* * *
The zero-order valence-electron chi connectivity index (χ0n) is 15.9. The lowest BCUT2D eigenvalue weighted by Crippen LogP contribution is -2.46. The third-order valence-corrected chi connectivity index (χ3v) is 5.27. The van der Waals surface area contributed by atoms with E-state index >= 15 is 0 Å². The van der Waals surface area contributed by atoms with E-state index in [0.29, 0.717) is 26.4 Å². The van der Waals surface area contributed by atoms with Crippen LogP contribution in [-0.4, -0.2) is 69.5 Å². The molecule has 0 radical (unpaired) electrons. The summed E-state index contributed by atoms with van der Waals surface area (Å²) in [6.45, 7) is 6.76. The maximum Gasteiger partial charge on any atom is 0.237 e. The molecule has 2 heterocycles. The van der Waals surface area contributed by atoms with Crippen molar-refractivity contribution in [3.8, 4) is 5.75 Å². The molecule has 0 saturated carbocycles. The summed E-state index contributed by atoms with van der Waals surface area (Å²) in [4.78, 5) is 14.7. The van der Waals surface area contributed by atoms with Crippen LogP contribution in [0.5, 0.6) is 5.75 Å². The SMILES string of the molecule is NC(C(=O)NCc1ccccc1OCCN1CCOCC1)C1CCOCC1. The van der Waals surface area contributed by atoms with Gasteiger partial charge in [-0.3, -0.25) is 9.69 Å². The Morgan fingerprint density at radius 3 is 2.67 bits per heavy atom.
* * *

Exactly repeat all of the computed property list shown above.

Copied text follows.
The zero-order valence-electron chi connectivity index (χ0n) is 15.9. The lowest BCUT2D eigenvalue weighted by Crippen LogP contribution is -2.46. The third-order valence-corrected chi connectivity index (χ3v) is 5.27. The van der Waals surface area contributed by atoms with E-state index >= 15 is 0 Å². The van der Waals surface area contributed by atoms with E-state index in [0.29, 0.717) is 26.4 Å². The van der Waals surface area contributed by atoms with Crippen LogP contribution in [-0.4, -0.2) is 69.5 Å². The molecule has 0 radical (unpaired) electrons. The summed E-state index contributed by atoms with van der Waals surface area (Å²) in [6.45, 7) is 6.76. The maximum Gasteiger partial charge on any atom is 0.237 e. The molecule has 2 heterocycles. The van der Waals surface area contributed by atoms with Crippen molar-refractivity contribution in [3.8, 4) is 5.75 Å². The molecule has 0 saturated carbocycles. The summed E-state index contributed by atoms with van der Waals surface area (Å²) in [4.78, 5) is 14.7. The van der Waals surface area contributed by atoms with Crippen LogP contribution in [0.5, 0.6) is 5.75 Å². The SMILES string of the molecule is NC(C(=O)NCc1ccccc1OCCN1CCOCC1)C1CCOCC1. The van der Waals surface area contributed by atoms with Gasteiger partial charge in [-0.3, -0.25) is 9.69 Å². The Morgan fingerprint density at radius 3 is 2.67 bits per heavy atom.